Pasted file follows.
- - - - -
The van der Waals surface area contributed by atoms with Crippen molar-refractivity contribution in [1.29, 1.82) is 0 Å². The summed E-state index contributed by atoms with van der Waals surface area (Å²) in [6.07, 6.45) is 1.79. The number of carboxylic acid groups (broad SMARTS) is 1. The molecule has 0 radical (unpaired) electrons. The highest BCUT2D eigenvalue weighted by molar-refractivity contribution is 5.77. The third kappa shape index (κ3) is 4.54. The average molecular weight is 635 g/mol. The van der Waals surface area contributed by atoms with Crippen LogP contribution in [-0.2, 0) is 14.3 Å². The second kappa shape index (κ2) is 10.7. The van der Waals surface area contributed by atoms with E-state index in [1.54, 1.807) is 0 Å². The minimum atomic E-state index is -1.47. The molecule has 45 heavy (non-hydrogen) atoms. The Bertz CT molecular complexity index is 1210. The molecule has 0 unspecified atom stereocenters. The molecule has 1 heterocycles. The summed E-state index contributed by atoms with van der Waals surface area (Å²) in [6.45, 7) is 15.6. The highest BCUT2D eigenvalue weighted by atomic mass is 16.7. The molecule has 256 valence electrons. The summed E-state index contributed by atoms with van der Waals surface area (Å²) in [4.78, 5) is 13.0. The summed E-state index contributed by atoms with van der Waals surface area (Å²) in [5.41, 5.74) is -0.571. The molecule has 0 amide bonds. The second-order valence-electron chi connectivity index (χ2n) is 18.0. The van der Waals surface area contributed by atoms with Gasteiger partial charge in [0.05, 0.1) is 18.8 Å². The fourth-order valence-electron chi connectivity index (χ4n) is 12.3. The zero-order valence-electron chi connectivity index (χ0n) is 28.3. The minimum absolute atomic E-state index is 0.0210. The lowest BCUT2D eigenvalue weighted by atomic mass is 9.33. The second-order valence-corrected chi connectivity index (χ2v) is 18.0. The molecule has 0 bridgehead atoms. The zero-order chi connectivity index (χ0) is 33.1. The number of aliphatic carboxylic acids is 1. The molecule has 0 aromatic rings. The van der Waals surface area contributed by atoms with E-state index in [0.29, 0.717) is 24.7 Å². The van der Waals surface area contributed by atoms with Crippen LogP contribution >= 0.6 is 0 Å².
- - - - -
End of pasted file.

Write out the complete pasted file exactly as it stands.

The van der Waals surface area contributed by atoms with Crippen molar-refractivity contribution in [1.29, 1.82) is 0 Å². The summed E-state index contributed by atoms with van der Waals surface area (Å²) in [6.07, 6.45) is 1.79. The number of carboxylic acid groups (broad SMARTS) is 1. The molecule has 0 radical (unpaired) electrons. The highest BCUT2D eigenvalue weighted by molar-refractivity contribution is 5.77. The third kappa shape index (κ3) is 4.54. The average molecular weight is 635 g/mol. The van der Waals surface area contributed by atoms with Crippen LogP contribution in [-0.2, 0) is 14.3 Å². The second kappa shape index (κ2) is 10.7. The van der Waals surface area contributed by atoms with E-state index in [1.54, 1.807) is 0 Å². The minimum atomic E-state index is -1.47. The molecule has 45 heavy (non-hydrogen) atoms. The Bertz CT molecular complexity index is 1210. The molecule has 0 unspecified atom stereocenters. The molecule has 1 heterocycles. The summed E-state index contributed by atoms with van der Waals surface area (Å²) in [6.45, 7) is 15.6. The highest BCUT2D eigenvalue weighted by atomic mass is 16.7. The molecule has 256 valence electrons. The summed E-state index contributed by atoms with van der Waals surface area (Å²) in [4.78, 5) is 13.0. The summed E-state index contributed by atoms with van der Waals surface area (Å²) in [5.41, 5.74) is -0.571. The molecule has 0 amide bonds. The second-order valence-electron chi connectivity index (χ2n) is 18.0. The van der Waals surface area contributed by atoms with Gasteiger partial charge in [0.05, 0.1) is 18.8 Å². The fourth-order valence-electron chi connectivity index (χ4n) is 12.3. The zero-order valence-electron chi connectivity index (χ0n) is 28.3. The minimum absolute atomic E-state index is 0.0210. The lowest BCUT2D eigenvalue weighted by atomic mass is 9.33. The second-order valence-corrected chi connectivity index (χ2v) is 18.0. The molecule has 0 bridgehead atoms. The zero-order chi connectivity index (χ0) is 33.1. The number of aliphatic carboxylic acids is 1. The molecule has 0 aromatic rings. The van der Waals surface area contributed by atoms with E-state index in [0.29, 0.717) is 24.7 Å². The van der Waals surface area contributed by atoms with Crippen LogP contribution >= 0.6 is 0 Å².